Gladstone Institutes is launching two new biomedical research institutes to broaden its impact on unsolved diseases. The first is the Gladstone Institute of Virology, led by Melanie Ott, MD, PhD, which will study the current coronavirus, as well as search for novel therapies against future infectious diseases. The second is the result of a close partnership with UC San Francisco (UCSF); the Gladstone-UCSF Institute of Genomic Immunology, led by Alexander Marson, MD, PhD, will bring together genomics and immunology to develop next-generation cell therapies.
The two institutes are an evolution of the former Gladstone Institute of Virology and Immunology, which was led by Warner Greene, MD, PhD, since its establishment in 1991 and made significant contributions to the fight against HIV/AIDS.
“As the joint Gladstone-UCSF search committee met with eminent scientists from around the globe to find a new director for the Gladstone Institute of Virology and Immunology, Melanie and Alex stood out as exceptional candidates in terms of their research accomplishments and their scientific vision,” says Gladstone President Deepak Srivastava, MD, who chaired the search committee. “We realized they represent complementary, rather than alternative, directions for the future of Gladstone.”
“They are both remarkable scientists,” he adds. “We are honored to have them join our scientific leadership team and we look forward to the discoveries that will emerge from these new institutes.”
The Gladstone Institute of Virology will focus on how viruses interface with human host cells to cause disease and how to intervene in that process. Ott’s goal is to identify critical pathways that are common to human pathogenic viruses as a way to develop innovative treatments.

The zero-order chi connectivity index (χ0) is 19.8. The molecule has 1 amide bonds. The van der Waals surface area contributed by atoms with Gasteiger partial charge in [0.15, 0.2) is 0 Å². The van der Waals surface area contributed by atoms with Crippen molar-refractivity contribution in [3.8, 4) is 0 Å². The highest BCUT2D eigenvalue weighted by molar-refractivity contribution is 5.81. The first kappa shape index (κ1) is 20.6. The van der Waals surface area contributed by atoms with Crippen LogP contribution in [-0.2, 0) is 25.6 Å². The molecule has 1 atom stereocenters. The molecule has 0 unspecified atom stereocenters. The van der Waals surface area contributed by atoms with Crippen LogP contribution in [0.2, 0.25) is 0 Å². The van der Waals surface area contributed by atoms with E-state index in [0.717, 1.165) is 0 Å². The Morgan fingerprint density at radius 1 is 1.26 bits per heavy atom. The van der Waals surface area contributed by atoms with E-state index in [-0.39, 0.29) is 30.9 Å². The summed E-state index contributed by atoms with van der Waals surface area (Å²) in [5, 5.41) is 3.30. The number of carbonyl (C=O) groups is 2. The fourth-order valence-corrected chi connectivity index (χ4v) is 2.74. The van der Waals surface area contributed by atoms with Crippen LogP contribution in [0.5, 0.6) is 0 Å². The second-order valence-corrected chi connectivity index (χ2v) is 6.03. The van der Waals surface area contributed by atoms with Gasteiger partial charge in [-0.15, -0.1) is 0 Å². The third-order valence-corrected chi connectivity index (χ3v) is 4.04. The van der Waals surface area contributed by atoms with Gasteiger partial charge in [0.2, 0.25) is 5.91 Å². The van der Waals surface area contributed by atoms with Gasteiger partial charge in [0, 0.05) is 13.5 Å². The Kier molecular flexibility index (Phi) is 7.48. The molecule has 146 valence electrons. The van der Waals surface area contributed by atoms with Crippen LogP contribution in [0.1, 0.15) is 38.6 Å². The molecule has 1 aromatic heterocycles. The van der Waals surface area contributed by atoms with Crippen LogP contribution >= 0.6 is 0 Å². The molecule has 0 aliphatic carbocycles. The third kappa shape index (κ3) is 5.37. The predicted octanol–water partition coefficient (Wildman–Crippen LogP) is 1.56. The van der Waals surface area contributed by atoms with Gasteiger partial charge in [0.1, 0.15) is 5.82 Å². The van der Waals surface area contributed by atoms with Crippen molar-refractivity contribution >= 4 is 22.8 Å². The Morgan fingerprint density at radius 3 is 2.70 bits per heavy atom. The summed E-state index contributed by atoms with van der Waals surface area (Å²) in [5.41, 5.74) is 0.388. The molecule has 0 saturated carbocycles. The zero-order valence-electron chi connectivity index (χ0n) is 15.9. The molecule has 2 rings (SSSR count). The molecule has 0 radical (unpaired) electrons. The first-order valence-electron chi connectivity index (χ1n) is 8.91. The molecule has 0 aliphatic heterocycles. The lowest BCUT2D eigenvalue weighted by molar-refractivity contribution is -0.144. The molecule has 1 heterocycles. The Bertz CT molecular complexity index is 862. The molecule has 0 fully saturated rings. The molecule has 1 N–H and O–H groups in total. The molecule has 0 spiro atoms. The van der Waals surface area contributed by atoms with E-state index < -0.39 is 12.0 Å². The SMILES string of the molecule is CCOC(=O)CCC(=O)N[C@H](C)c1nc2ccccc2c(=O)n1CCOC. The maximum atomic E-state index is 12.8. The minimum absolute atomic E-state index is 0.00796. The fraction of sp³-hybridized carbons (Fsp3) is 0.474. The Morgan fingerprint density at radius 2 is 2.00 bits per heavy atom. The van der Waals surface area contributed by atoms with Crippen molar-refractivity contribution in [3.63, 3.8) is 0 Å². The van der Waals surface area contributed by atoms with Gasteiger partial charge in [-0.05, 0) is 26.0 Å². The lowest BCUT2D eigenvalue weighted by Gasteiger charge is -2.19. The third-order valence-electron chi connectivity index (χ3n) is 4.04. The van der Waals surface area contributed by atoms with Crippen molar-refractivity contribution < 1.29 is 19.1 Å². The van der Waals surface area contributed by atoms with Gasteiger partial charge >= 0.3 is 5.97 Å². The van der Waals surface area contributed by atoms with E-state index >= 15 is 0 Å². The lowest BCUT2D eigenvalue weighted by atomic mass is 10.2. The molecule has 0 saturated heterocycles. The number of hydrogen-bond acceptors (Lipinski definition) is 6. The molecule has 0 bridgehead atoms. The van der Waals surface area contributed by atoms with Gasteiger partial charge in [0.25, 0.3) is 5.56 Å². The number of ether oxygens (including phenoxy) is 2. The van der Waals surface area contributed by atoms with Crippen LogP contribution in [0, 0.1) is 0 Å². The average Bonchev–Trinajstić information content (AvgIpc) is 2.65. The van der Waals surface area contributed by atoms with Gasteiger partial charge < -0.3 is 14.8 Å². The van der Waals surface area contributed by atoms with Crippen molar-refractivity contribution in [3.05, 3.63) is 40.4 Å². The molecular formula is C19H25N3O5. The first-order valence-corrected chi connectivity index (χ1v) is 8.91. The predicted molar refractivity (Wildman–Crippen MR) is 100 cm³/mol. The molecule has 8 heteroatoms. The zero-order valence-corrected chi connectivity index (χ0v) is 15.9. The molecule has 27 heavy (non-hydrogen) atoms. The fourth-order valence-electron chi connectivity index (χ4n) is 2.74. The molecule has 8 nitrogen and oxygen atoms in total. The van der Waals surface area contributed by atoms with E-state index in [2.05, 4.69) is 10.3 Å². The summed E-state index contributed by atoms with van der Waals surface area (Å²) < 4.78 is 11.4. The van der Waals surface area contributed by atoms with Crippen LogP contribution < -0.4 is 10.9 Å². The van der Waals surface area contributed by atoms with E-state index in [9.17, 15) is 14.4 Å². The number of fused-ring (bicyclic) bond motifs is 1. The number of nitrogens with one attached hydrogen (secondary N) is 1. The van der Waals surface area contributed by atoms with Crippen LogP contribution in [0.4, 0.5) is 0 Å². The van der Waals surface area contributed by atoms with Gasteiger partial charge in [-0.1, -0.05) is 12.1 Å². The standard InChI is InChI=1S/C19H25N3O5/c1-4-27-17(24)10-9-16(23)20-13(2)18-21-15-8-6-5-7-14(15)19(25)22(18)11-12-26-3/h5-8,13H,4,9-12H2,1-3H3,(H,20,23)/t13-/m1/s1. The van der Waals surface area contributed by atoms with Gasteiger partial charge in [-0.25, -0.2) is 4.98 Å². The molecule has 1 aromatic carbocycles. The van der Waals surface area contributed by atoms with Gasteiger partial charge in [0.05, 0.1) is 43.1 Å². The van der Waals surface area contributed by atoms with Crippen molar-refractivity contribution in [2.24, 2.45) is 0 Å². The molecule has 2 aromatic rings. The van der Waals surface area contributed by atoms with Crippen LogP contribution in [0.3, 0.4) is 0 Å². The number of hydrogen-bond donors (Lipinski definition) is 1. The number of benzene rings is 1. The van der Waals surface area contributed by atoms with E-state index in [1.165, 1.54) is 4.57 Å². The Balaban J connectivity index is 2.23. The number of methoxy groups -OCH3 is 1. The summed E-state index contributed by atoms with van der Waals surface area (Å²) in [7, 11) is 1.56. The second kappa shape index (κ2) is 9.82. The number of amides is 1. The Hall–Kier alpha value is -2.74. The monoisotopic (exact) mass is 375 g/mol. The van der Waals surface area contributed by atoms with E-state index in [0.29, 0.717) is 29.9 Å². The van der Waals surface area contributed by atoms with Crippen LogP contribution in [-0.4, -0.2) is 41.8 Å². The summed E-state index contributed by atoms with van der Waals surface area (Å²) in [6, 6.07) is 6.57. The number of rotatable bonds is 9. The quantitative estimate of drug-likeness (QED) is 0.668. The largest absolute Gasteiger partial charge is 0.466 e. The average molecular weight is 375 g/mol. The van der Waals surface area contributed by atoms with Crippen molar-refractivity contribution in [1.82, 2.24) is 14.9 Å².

“Contrary to the current strategy of combining several drugs to treat one virus, we want to develop one drug against multiple viruses,” says Ott, senior investigator at Gladstone and professor in the UCSF Department of Medicine. “As antibiotic resistance becomes an increasingly urgent problem, we will also delve into how we can use viruses as therapeutics, which involves using viruses against themselves or to fight bacteria.”
Ott and her colleagues in the institute are concentrating their immediate efforts on the study of SARS-CoV-2, the virus that causes COVID-19. This work will continue to contribute important insights into the current pandemic through the development of rapid diagnostic, prevention, and treatment strategies, as well as help be better prepared for future coronavirus outbreaks and other emerging infections.
The Gladstone-UCSF Institute of Genomic Immunology will combine cutting-edge genomic technologies with gene editing and synthetic biology to better understand the genetic control of human immune cells and develop novel cell-based immunotherapies. Manipulation of the immune system holds great promise not only to treat cancer, but also for infectious diseases, autoimmune diseases, and maybe even neurologic conditions such as Alzheimer’s disease.
“These rapidly advancing fields are starting to converge in ways that are too big for any single lab to take on,” says Marson, senior investigator at Gladstone and associate professor in the Departments of Medicine and Microbiology and Immunology at the UCSF School of Medicine. “The impetus to start a new institute was the realization that we need to create an ecosystem to bring together people with different perspectives to think about transformative opportunities for how patients can be treated in the future.”
Marson’s institute will have lab space at Gladstone, adjacent to UCSF’s Mission Bay campus, as well as at the University’s Parnassus Heights campus, creating a unified community across the two campuses.
“The importance of pursuing advances in virology and immunology for human health has never been more clear, and we at UCSF applaud Gladstone’s visionary leadership in establishing these two new institutes,” says UCSF Chancellor Sam Hawgood, MBBS. “Under Melanie and Alex’s excellent leadership, these research institutes—including the first-ever Gladstone-UCSF institute—will complement and enhance UCSF’s strengths in immunology and cell therapy, and will build on Gladstone’s established expertise in the host-pathogen interface and gene-editing technologies. Our long-standing partnership leverages the best of both institutions.”